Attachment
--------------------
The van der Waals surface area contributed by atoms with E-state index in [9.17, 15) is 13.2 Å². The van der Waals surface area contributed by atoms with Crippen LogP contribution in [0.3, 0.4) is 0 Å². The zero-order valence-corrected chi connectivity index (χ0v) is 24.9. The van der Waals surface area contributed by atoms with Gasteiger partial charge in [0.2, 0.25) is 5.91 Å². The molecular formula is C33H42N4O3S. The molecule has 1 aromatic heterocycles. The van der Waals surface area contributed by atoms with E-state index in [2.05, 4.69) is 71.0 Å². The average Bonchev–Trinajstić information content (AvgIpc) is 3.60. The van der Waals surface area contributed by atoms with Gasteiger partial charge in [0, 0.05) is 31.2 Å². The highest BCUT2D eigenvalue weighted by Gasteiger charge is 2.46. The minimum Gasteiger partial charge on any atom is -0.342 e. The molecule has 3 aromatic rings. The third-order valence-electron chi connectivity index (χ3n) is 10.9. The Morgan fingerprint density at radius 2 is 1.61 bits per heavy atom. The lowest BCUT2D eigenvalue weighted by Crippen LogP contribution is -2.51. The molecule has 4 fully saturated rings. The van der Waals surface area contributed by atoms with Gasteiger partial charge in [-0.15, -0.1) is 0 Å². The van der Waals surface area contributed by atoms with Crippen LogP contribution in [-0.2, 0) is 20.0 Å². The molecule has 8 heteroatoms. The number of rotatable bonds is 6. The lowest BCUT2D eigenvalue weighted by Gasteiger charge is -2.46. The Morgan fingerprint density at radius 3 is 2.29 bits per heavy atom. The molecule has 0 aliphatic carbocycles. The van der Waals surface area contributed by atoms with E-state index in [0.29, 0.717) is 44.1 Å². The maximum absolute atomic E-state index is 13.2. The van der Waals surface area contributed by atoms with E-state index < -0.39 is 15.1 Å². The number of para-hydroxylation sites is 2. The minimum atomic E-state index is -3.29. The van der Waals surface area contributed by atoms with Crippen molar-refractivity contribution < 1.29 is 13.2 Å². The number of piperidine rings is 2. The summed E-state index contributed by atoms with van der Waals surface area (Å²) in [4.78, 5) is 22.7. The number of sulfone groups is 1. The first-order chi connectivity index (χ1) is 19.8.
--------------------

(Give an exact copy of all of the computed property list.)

The van der Waals surface area contributed by atoms with E-state index in [9.17, 15) is 13.2 Å². The van der Waals surface area contributed by atoms with Crippen LogP contribution in [0.3, 0.4) is 0 Å². The zero-order valence-corrected chi connectivity index (χ0v) is 24.9. The van der Waals surface area contributed by atoms with Gasteiger partial charge in [0.2, 0.25) is 5.91 Å². The molecular formula is C33H42N4O3S. The molecule has 1 aromatic heterocycles. The van der Waals surface area contributed by atoms with E-state index in [2.05, 4.69) is 71.0 Å². The average Bonchev–Trinajstić information content (AvgIpc) is 3.60. The van der Waals surface area contributed by atoms with Gasteiger partial charge in [0, 0.05) is 31.2 Å². The highest BCUT2D eigenvalue weighted by Gasteiger charge is 2.46. The minimum Gasteiger partial charge on any atom is -0.342 e. The molecule has 3 aromatic rings. The third-order valence-electron chi connectivity index (χ3n) is 10.9. The Morgan fingerprint density at radius 2 is 1.61 bits per heavy atom. The lowest BCUT2D eigenvalue weighted by Crippen LogP contribution is -2.51. The molecule has 4 fully saturated rings. The van der Waals surface area contributed by atoms with Gasteiger partial charge in [-0.15, -0.1) is 0 Å². The van der Waals surface area contributed by atoms with Crippen LogP contribution in [-0.2, 0) is 20.0 Å². The molecule has 8 heteroatoms. The number of rotatable bonds is 6. The lowest BCUT2D eigenvalue weighted by Gasteiger charge is -2.46. The Morgan fingerprint density at radius 3 is 2.29 bits per heavy atom. The molecule has 0 aliphatic carbocycles. The van der Waals surface area contributed by atoms with E-state index in [0.29, 0.717) is 44.1 Å². The maximum absolute atomic E-state index is 13.2. The van der Waals surface area contributed by atoms with E-state index < -0.39 is 15.1 Å². The number of para-hydroxylation sites is 2. The minimum atomic E-state index is -3.29. The van der Waals surface area contributed by atoms with Crippen molar-refractivity contribution < 1.29 is 13.2 Å². The number of piperidine rings is 2. The summed E-state index contributed by atoms with van der Waals surface area (Å²) in [4.78, 5) is 22.7. The number of sulfone groups is 1. The first-order chi connectivity index (χ1) is 19.8.